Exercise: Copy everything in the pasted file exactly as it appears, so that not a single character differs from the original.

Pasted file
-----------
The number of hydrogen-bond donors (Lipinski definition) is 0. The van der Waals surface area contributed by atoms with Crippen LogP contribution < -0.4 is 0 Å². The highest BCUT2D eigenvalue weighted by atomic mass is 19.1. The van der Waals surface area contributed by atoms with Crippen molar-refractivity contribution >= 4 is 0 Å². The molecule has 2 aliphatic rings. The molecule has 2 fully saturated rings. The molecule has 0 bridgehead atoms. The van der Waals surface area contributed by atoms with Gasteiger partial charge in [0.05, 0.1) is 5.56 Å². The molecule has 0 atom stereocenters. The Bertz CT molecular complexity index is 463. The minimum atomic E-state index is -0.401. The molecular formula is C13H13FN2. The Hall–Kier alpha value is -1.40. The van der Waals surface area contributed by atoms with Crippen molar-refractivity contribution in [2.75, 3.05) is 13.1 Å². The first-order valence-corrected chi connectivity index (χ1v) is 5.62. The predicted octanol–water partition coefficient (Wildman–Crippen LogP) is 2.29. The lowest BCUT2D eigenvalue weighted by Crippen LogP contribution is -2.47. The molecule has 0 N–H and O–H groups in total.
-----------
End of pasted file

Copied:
The number of hydrogen-bond donors (Lipinski definition) is 0. The van der Waals surface area contributed by atoms with Crippen LogP contribution < -0.4 is 0 Å². The highest BCUT2D eigenvalue weighted by atomic mass is 19.1. The van der Waals surface area contributed by atoms with Crippen molar-refractivity contribution >= 4 is 0 Å². The molecule has 2 aliphatic rings. The molecule has 2 fully saturated rings. The molecule has 0 bridgehead atoms. The van der Waals surface area contributed by atoms with Gasteiger partial charge in [0.05, 0.1) is 5.56 Å². The molecule has 0 atom stereocenters. The Bertz CT molecular complexity index is 463. The minimum atomic E-state index is -0.401. The molecular formula is C13H13FN2. The Hall–Kier alpha value is -1.40. The van der Waals surface area contributed by atoms with Crippen molar-refractivity contribution in [2.75, 3.05) is 13.1 Å². The first-order valence-corrected chi connectivity index (χ1v) is 5.62. The predicted octanol–water partition coefficient (Wildman–Crippen LogP) is 2.29. The lowest BCUT2D eigenvalue weighted by Crippen LogP contribution is -2.47. The molecule has 0 N–H and O–H groups in total.